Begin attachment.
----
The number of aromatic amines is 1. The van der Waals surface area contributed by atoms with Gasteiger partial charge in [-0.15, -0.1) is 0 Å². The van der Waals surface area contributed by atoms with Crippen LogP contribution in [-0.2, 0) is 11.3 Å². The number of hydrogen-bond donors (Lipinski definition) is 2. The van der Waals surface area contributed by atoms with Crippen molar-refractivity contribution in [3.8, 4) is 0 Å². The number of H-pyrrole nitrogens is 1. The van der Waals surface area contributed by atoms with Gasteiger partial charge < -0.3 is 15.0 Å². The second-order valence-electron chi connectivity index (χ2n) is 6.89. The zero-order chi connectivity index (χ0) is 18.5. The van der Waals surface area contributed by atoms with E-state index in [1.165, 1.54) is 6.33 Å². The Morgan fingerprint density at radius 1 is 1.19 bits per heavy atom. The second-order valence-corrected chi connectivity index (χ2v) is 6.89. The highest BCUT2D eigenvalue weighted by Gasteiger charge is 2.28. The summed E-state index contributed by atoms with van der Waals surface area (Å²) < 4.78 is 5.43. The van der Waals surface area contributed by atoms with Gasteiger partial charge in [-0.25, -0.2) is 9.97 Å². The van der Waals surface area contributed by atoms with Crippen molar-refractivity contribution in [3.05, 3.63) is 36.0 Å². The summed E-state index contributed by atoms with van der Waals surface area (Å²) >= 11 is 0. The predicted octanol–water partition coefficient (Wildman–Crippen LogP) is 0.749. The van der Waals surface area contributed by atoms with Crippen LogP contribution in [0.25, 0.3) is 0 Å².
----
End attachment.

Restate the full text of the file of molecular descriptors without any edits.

The number of aromatic amines is 1. The van der Waals surface area contributed by atoms with Gasteiger partial charge in [-0.15, -0.1) is 0 Å². The van der Waals surface area contributed by atoms with Crippen LogP contribution in [-0.2, 0) is 11.3 Å². The number of hydrogen-bond donors (Lipinski definition) is 2. The van der Waals surface area contributed by atoms with Crippen molar-refractivity contribution in [3.8, 4) is 0 Å². The number of H-pyrrole nitrogens is 1. The van der Waals surface area contributed by atoms with Gasteiger partial charge < -0.3 is 15.0 Å². The second-order valence-electron chi connectivity index (χ2n) is 6.89. The zero-order chi connectivity index (χ0) is 18.5. The van der Waals surface area contributed by atoms with E-state index in [1.165, 1.54) is 6.33 Å². The Morgan fingerprint density at radius 1 is 1.19 bits per heavy atom. The second-order valence-corrected chi connectivity index (χ2v) is 6.89. The highest BCUT2D eigenvalue weighted by Gasteiger charge is 2.28. The summed E-state index contributed by atoms with van der Waals surface area (Å²) < 4.78 is 5.43. The van der Waals surface area contributed by atoms with Gasteiger partial charge in [-0.25, -0.2) is 9.97 Å². The van der Waals surface area contributed by atoms with Crippen molar-refractivity contribution in [3.05, 3.63) is 36.0 Å². The summed E-state index contributed by atoms with van der Waals surface area (Å²) >= 11 is 0. The predicted octanol–water partition coefficient (Wildman–Crippen LogP) is 0.749. The van der Waals surface area contributed by atoms with Crippen LogP contribution in [0.25, 0.3) is 0 Å².